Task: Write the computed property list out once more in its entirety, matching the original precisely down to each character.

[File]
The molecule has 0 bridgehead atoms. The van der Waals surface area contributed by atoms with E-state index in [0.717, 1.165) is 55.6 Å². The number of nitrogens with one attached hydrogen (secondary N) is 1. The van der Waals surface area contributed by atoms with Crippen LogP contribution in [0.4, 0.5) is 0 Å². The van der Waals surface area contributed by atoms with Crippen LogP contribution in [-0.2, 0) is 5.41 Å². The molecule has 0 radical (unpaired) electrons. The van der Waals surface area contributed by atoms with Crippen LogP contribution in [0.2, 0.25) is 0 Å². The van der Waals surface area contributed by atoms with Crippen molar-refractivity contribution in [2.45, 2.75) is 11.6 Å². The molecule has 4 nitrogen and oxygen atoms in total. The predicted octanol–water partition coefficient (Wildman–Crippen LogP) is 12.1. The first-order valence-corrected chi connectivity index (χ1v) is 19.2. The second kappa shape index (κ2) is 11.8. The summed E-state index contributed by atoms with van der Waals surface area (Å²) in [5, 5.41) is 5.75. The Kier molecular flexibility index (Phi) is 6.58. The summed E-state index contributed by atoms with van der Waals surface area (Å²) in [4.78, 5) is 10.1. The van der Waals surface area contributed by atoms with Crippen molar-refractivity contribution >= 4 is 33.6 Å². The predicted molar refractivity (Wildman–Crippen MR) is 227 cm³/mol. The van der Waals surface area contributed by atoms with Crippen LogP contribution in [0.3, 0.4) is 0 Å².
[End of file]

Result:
The molecule has 0 bridgehead atoms. The van der Waals surface area contributed by atoms with E-state index in [0.717, 1.165) is 55.6 Å². The number of nitrogens with one attached hydrogen (secondary N) is 1. The van der Waals surface area contributed by atoms with Crippen LogP contribution in [0.4, 0.5) is 0 Å². The van der Waals surface area contributed by atoms with Crippen LogP contribution in [-0.2, 0) is 5.41 Å². The molecule has 0 radical (unpaired) electrons. The van der Waals surface area contributed by atoms with Crippen LogP contribution in [0.2, 0.25) is 0 Å². The van der Waals surface area contributed by atoms with Crippen molar-refractivity contribution in [2.45, 2.75) is 11.6 Å². The molecule has 4 nitrogen and oxygen atoms in total. The predicted octanol–water partition coefficient (Wildman–Crippen LogP) is 12.1. The first-order valence-corrected chi connectivity index (χ1v) is 19.2. The second kappa shape index (κ2) is 11.8. The summed E-state index contributed by atoms with van der Waals surface area (Å²) in [5, 5.41) is 5.75. The Kier molecular flexibility index (Phi) is 6.58. The summed E-state index contributed by atoms with van der Waals surface area (Å²) in [4.78, 5) is 10.1. The van der Waals surface area contributed by atoms with Crippen molar-refractivity contribution >= 4 is 33.6 Å². The predicted molar refractivity (Wildman–Crippen MR) is 227 cm³/mol. The van der Waals surface area contributed by atoms with Crippen LogP contribution in [0.3, 0.4) is 0 Å².